3. Mount the Cleat
Mask off the area, and then bed the mounting surface generously with a marine sealant, such as 3M 4200, and position the faceplate. Cleats like this Accon model have welded mounting studs; others bolt up through the faceplate. Position the drain cup and backing plate on the underside, and then the washers and locknuts. Tighten the locknuts. Once the cleat is snug, clean up the excess sealant and remove the masking tape.
4. Install the Drain
On models such as the Attwood Neat Cleat, the drain cup is attached last, while the cup for this Accon model is installed with the cleat. In either case, attach 3/8-inch-inside-diameter vinyl tubing to the hose barb at the bottom of the cup; then route the tubing to a suitable drain location. For the drain fitting, use a T-H Marine 3/8-inch push-in impact drain (visit boatingmag.com/rod-holder-drains). Many fishing boats won’t require the drain, since the gunwales are open to the self-bailing cockpit.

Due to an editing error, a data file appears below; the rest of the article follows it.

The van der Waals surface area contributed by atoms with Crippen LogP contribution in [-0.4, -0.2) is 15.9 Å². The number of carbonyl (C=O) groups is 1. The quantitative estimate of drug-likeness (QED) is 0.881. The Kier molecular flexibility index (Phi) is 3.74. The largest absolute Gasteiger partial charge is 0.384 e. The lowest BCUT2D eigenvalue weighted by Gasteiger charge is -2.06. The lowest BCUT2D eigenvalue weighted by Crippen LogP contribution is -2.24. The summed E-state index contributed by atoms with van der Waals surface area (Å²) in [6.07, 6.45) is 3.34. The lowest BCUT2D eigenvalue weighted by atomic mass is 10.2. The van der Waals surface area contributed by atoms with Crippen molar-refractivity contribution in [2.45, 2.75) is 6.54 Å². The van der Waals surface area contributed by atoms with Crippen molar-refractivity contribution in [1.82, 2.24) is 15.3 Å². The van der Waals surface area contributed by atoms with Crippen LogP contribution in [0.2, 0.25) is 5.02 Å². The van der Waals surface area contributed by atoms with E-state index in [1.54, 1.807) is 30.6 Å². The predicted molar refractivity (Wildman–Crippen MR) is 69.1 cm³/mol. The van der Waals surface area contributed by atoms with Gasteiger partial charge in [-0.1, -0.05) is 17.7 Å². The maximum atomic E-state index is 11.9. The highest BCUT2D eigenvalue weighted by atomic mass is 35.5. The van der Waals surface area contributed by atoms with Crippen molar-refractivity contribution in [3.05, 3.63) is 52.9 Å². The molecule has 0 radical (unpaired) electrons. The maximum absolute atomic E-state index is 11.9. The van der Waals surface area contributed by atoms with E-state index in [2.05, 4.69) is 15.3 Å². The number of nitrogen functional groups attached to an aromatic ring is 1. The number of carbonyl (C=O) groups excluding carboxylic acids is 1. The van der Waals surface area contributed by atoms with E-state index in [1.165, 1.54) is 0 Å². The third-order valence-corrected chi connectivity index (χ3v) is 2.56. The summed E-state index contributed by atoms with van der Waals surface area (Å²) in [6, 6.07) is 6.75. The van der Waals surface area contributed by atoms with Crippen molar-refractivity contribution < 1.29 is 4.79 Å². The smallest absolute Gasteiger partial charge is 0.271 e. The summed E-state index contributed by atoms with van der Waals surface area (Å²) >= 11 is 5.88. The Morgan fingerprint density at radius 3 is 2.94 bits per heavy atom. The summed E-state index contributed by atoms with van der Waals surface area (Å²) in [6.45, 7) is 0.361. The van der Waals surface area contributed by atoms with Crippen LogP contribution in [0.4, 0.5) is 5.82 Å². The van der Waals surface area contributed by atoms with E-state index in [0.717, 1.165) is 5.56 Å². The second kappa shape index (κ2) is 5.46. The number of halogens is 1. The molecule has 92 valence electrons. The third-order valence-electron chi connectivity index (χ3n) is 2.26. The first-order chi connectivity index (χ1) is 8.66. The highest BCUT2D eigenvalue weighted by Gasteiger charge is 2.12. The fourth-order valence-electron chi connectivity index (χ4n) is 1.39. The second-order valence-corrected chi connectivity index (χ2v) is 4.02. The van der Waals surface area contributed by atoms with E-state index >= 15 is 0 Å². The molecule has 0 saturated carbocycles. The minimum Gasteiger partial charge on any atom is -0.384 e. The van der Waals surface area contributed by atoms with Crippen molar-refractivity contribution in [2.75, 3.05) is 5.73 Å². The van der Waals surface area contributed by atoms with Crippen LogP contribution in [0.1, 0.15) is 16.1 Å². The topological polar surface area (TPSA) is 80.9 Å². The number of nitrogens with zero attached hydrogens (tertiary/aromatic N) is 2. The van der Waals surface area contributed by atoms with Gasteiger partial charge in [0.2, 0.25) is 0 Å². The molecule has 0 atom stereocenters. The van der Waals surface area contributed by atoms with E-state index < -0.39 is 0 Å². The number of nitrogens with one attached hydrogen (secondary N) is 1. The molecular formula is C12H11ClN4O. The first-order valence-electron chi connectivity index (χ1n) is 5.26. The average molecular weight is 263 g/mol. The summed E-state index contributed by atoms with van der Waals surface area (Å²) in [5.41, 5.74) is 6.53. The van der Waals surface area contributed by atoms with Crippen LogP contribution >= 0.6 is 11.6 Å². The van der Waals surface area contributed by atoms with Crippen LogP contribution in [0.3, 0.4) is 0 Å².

Torque It Twice
Allow the underlying sealant to cure for a day or two after you have initially battened the cleat, and then tighten the fasteners just a quarter- or half-turn more. This creates a gasket that helps ensure a secure and watertight installation.
No Cutout Required
If you’re reluctant to take a jigsaw to your deck, there are pull-up cleats that forgo a central cutout, including the Accon 450 series, Attwood Neat Cleat and Sea-Dog 41420 series. These require only two holes, albeit large ones, for which you’ll need a hole saw.